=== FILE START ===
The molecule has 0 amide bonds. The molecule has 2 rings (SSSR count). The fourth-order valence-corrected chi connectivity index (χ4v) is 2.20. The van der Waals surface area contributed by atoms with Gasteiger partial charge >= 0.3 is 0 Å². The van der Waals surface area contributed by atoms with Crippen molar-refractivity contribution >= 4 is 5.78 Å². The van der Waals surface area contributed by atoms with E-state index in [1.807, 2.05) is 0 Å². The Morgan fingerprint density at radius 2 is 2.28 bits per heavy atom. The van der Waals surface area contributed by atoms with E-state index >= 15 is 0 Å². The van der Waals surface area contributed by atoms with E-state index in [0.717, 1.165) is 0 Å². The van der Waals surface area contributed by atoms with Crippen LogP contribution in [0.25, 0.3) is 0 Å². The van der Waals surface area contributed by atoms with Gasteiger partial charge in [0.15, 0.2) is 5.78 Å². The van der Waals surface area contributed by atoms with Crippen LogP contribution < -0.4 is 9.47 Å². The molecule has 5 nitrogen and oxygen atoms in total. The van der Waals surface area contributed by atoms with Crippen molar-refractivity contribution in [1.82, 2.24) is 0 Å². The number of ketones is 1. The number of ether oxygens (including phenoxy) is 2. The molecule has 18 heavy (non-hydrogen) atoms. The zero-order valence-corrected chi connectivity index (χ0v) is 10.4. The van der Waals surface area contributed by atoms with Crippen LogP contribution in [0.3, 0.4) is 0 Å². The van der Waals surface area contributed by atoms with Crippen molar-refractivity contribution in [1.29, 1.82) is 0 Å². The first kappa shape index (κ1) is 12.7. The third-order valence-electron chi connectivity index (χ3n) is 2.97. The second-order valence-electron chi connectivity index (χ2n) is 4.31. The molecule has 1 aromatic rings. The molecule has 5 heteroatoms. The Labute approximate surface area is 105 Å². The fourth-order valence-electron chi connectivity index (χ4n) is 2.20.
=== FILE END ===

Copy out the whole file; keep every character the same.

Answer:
The molecule has 0 amide bonds. The molecule has 2 rings (SSSR count). The fourth-order valence-corrected chi connectivity index (χ4v) is 2.20. The van der Waals surface area contributed by atoms with Gasteiger partial charge >= 0.3 is 0 Å². The van der Waals surface area contributed by atoms with Crippen molar-refractivity contribution >= 4 is 5.78 Å². The van der Waals surface area contributed by atoms with E-state index in [1.807, 2.05) is 0 Å². The Morgan fingerprint density at radius 2 is 2.28 bits per heavy atom. The van der Waals surface area contributed by atoms with E-state index >= 15 is 0 Å². The van der Waals surface area contributed by atoms with E-state index in [0.717, 1.165) is 0 Å². The van der Waals surface area contributed by atoms with Crippen LogP contribution in [0.25, 0.3) is 0 Å². The van der Waals surface area contributed by atoms with Gasteiger partial charge in [0.15, 0.2) is 5.78 Å². The van der Waals surface area contributed by atoms with Crippen LogP contribution < -0.4 is 9.47 Å². The molecule has 5 nitrogen and oxygen atoms in total. The van der Waals surface area contributed by atoms with Crippen molar-refractivity contribution in [1.82, 2.24) is 0 Å². The number of ketones is 1. The number of ether oxygens (including phenoxy) is 2. The molecule has 18 heavy (non-hydrogen) atoms. The zero-order valence-corrected chi connectivity index (χ0v) is 10.4. The van der Waals surface area contributed by atoms with Crippen LogP contribution in [0.3, 0.4) is 0 Å². The van der Waals surface area contributed by atoms with Crippen molar-refractivity contribution in [1.29, 1.82) is 0 Å². The first kappa shape index (κ1) is 12.7. The third-order valence-electron chi connectivity index (χ3n) is 2.97. The second-order valence-electron chi connectivity index (χ2n) is 4.31. The molecule has 1 aromatic rings. The molecule has 5 heteroatoms. The Labute approximate surface area is 105 Å². The fourth-order valence-electron chi connectivity index (χ4n) is 2.20.